That would sadden me most of all. If our young lose the hope of true love, then that would be a terrible thing indeed.
            For me, I know better. I know real love is out there and if you're lucky enough to find it, then whatever else may result is worth it.
            So I'll close with some lyrics that speak to me—from Garth Brooks' "The Dance":
            "For a moment all the world was right
 … Holding you, I held everything
            For a moment wasn't I the king
            … I could have missed the pain
            But I'd of had to miss the dance."

Persevere — WD

Sunday, October 16, 2011

James & Livia Reasoner - The WIND RIVER Saga

I have long admired the writing of James and Livia Reasoner (Livia, of course, known professionally by her L.J. Washburn nom-de-plum). I have also envied them the husband-and-wife relationship that has spanned so many happy years of marriage and produced such an impressive body of work—two wonderful daughters being at the head of that list.

One can imagine that a certain amount of collaboration, or at least some back-and-forth critiquing, probably goes into almost everything either of them writes. But for a particular series—the Wind River saga, covering six titles all told—their collaboration may have been as complete and thorough as anything they've done. Originally published as a set of paperback originals by Harper Collins, the intent of the authors was for the books to come out under a joint byline. As it turned out, however, the publisher insisted only a single name be used … that of James. This in no way detracted from the reading public's enjoyment of these fine novels, but it nevertheless was a disappointment to James and Livia.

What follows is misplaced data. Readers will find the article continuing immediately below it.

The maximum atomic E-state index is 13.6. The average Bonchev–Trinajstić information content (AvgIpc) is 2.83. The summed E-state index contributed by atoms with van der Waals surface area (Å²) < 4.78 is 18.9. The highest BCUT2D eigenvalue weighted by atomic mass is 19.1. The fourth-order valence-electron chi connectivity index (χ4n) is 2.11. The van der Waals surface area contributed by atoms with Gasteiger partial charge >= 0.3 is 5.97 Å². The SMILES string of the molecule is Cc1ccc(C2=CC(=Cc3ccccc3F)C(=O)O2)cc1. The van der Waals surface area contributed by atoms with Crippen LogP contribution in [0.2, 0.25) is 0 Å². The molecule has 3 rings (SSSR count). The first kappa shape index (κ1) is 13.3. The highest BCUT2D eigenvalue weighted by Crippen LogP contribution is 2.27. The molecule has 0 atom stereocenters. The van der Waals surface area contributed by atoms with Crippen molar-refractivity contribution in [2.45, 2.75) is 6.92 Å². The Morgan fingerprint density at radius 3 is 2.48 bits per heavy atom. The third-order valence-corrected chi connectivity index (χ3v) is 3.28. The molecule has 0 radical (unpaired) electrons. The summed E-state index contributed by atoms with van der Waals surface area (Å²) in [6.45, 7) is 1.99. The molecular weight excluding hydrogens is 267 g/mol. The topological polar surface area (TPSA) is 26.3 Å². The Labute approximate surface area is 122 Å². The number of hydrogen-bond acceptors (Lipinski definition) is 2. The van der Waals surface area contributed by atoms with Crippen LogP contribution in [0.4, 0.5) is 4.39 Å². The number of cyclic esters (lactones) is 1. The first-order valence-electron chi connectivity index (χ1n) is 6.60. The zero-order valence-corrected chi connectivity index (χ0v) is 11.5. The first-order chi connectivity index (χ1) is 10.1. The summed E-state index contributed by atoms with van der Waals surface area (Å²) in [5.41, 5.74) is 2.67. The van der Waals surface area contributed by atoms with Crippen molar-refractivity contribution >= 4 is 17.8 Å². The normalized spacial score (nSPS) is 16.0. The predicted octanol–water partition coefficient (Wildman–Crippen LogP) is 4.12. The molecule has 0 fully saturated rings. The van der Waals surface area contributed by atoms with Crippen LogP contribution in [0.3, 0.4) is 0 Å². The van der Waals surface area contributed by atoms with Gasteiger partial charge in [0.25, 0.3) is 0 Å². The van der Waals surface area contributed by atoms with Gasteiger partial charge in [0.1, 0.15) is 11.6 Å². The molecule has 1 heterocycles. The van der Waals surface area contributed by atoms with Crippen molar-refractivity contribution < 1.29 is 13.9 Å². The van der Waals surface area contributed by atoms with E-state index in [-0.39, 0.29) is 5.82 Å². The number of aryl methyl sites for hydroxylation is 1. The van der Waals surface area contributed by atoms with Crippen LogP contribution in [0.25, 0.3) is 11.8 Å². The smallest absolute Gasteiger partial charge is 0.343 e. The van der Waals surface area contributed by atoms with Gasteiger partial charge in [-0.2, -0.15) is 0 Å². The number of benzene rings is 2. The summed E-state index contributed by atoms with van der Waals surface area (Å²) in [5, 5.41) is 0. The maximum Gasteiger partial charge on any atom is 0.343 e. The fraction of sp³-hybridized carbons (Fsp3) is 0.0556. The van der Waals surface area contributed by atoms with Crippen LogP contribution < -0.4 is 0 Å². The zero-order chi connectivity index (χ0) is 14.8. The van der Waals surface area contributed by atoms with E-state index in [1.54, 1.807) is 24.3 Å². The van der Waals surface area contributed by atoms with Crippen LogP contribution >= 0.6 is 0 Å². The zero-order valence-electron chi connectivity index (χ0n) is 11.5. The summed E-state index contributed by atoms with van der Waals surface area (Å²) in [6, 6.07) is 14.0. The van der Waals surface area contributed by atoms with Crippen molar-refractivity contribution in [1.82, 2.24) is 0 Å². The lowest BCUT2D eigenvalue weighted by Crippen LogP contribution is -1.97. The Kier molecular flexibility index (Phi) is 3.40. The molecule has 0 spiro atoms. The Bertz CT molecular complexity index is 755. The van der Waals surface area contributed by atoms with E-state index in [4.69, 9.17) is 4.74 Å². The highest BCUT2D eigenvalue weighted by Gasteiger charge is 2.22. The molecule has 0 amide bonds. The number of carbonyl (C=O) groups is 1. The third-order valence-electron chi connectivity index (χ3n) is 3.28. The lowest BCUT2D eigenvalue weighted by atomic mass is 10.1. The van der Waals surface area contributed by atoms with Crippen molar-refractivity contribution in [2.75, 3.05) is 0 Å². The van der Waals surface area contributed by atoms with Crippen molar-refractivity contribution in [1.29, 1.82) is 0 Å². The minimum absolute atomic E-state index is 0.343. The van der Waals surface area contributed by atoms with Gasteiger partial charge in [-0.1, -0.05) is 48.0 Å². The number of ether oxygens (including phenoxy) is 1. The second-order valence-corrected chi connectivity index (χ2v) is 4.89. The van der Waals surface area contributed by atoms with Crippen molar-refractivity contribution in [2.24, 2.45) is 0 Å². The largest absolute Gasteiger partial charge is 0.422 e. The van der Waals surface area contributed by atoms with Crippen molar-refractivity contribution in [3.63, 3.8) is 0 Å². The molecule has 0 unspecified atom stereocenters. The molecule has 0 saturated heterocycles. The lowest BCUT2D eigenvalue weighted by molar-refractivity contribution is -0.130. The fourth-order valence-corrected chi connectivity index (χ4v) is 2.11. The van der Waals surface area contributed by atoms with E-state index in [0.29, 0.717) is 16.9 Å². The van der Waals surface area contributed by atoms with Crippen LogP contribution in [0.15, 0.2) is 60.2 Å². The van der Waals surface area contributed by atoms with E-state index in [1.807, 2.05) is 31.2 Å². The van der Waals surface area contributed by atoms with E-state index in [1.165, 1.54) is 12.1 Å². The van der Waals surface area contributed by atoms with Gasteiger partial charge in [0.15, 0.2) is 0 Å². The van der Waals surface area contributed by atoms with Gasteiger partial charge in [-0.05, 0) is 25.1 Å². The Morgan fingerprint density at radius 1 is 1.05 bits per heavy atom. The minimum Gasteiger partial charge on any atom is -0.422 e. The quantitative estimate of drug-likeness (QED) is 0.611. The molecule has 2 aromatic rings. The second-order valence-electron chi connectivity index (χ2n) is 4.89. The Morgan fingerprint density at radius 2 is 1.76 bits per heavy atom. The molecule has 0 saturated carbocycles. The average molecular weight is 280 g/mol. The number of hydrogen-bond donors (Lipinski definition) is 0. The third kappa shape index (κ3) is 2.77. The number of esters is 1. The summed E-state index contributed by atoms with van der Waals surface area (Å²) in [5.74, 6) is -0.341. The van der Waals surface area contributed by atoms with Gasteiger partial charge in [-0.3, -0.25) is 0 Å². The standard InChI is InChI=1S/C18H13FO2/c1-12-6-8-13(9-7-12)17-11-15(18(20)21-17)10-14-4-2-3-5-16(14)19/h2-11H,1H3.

Now, through the magic of eBooks, not only is this entire series available once again but this time it is appearing with both bylines—James Reasoner and L.J. Washburn—as originally intended.

The Wind River books are about as good as it gets in the Western genre. Centered around former Army scout/buffalo hunter Cole Tyler—who takes on the job of town marshal when Wind River is little more than a primitive outpost—the books follow Tyler as he grows as a lawman and a person and as the town grows and evolves around him. The stories are rich with action, a strong sense of time and place, and a wide range of colorful, memorable characters. Elements of drama, suspense, mystery, and even some Indian (the Native American kind) mysticism are to be found as well—all presented in the Reasoners' assured, skilled, clear and clean writing style.

It is recommended that the books be read in sequence, to best follow the carefully-plotted thread of the complete storyline. In order, the titles are:
            WIND RIVER


Reasonably priced for Kindle and Nook, with beautiful new covers designed by Livia herself, this terrific series definitely belongs in your library of top-notch Westerns.
If you read 'em before, savor them again. If you missed them the first time around, don't make that mistake twice.

Strongly recommended.

Persevere — WD

Saturday, October 15, 2011

Noteworthy Reads: THE GOOD, THE BAD, AND THE MURDEROUS by Chester D. Campbell

This is the second Sid Chance mystery. After serving with Army Special Forces in Vietnam, Sidney Lanier Chance (his mother was an American literature major) put in nineteen years as a National Park Service ranger. That career tragically ended when marijuana growers using a remote section of a national park nearly killed him. He worked as police chief in a small town not far from Nashville for ten years until an unsavory sheriff falsely charged him with bribing a drug dealer. Disillusioned, he holed up in a cabin in the woods until a former cop turned wealthy businesswoman coaxed him home to Nashville and into the PI business.
The Good, The Bad and The Murderous finds Sid taking on one of his toughest cases. A young black man just out of prison after serving thirteen years for a murder he committed at age twelve is charged with a new homicide. Detectives say they have evidence that proves his guilt. His grandmother hires Sid to prove they’re wrong.
Jaz LeMieux, board chair of a large truck stop chain whose curious background includes champion woman boxer, Air Force Security Policewoman, and Metro Nashville cop, assists Sid in the investigation. They turn up evidence of Medicare fraud, drug dealing, and police corruption. In the process, Jaz faces police retaliation and a hired gun appears to have Sid in his sights.
The book is available in trade paperback and for the Kindle at It's also at for various formats.